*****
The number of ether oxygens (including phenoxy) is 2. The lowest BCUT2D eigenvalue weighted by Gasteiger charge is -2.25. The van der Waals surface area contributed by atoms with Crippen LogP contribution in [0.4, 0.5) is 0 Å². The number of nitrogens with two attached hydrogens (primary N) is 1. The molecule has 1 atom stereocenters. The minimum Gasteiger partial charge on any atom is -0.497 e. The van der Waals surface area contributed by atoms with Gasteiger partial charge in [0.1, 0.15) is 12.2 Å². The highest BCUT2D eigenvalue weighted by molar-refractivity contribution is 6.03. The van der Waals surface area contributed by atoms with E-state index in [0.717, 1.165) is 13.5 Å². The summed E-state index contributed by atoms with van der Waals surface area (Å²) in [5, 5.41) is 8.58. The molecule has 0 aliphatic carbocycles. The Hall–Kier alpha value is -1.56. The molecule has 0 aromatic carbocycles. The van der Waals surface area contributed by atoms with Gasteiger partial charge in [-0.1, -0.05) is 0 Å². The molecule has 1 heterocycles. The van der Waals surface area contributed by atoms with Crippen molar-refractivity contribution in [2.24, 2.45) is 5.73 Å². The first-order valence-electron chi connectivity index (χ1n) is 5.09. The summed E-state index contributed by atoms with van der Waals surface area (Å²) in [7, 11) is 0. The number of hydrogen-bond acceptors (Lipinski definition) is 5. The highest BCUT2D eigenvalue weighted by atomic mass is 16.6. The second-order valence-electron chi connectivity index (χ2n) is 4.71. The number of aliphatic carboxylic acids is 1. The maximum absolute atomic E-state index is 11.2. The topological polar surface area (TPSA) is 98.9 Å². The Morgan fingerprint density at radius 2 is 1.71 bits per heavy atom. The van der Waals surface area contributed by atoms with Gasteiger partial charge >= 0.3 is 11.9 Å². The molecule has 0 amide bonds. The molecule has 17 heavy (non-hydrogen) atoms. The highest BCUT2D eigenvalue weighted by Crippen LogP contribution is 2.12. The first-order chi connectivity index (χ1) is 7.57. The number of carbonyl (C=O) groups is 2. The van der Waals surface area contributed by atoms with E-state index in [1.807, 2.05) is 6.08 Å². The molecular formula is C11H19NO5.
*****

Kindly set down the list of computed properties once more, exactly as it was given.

The number of ether oxygens (including phenoxy) is 2. The lowest BCUT2D eigenvalue weighted by Gasteiger charge is -2.25. The van der Waals surface area contributed by atoms with Crippen LogP contribution in [0.4, 0.5) is 0 Å². The number of nitrogens with two attached hydrogens (primary N) is 1. The molecule has 1 atom stereocenters. The minimum Gasteiger partial charge on any atom is -0.497 e. The van der Waals surface area contributed by atoms with Gasteiger partial charge in [0.1, 0.15) is 12.2 Å². The highest BCUT2D eigenvalue weighted by molar-refractivity contribution is 6.03. The van der Waals surface area contributed by atoms with E-state index in [0.717, 1.165) is 13.5 Å². The summed E-state index contributed by atoms with van der Waals surface area (Å²) in [5, 5.41) is 8.58. The molecule has 0 aliphatic carbocycles. The Hall–Kier alpha value is -1.56. The molecule has 0 aromatic carbocycles. The van der Waals surface area contributed by atoms with Gasteiger partial charge in [-0.1, -0.05) is 0 Å². The molecule has 1 heterocycles. The van der Waals surface area contributed by atoms with Crippen molar-refractivity contribution in [2.24, 2.45) is 5.73 Å². The first-order valence-electron chi connectivity index (χ1n) is 5.09. The summed E-state index contributed by atoms with van der Waals surface area (Å²) in [7, 11) is 0. The number of hydrogen-bond acceptors (Lipinski definition) is 5. The highest BCUT2D eigenvalue weighted by atomic mass is 16.6. The second-order valence-electron chi connectivity index (χ2n) is 4.71. The number of aliphatic carboxylic acids is 1. The maximum absolute atomic E-state index is 11.2. The topological polar surface area (TPSA) is 98.9 Å². The Morgan fingerprint density at radius 2 is 1.71 bits per heavy atom. The van der Waals surface area contributed by atoms with Gasteiger partial charge >= 0.3 is 11.9 Å². The molecule has 0 amide bonds. The molecule has 17 heavy (non-hydrogen) atoms. The highest BCUT2D eigenvalue weighted by Crippen LogP contribution is 2.12. The first-order chi connectivity index (χ1) is 7.57. The number of carbonyl (C=O) groups is 2. The van der Waals surface area contributed by atoms with E-state index in [1.807, 2.05) is 6.08 Å². The molecular formula is C11H19NO5.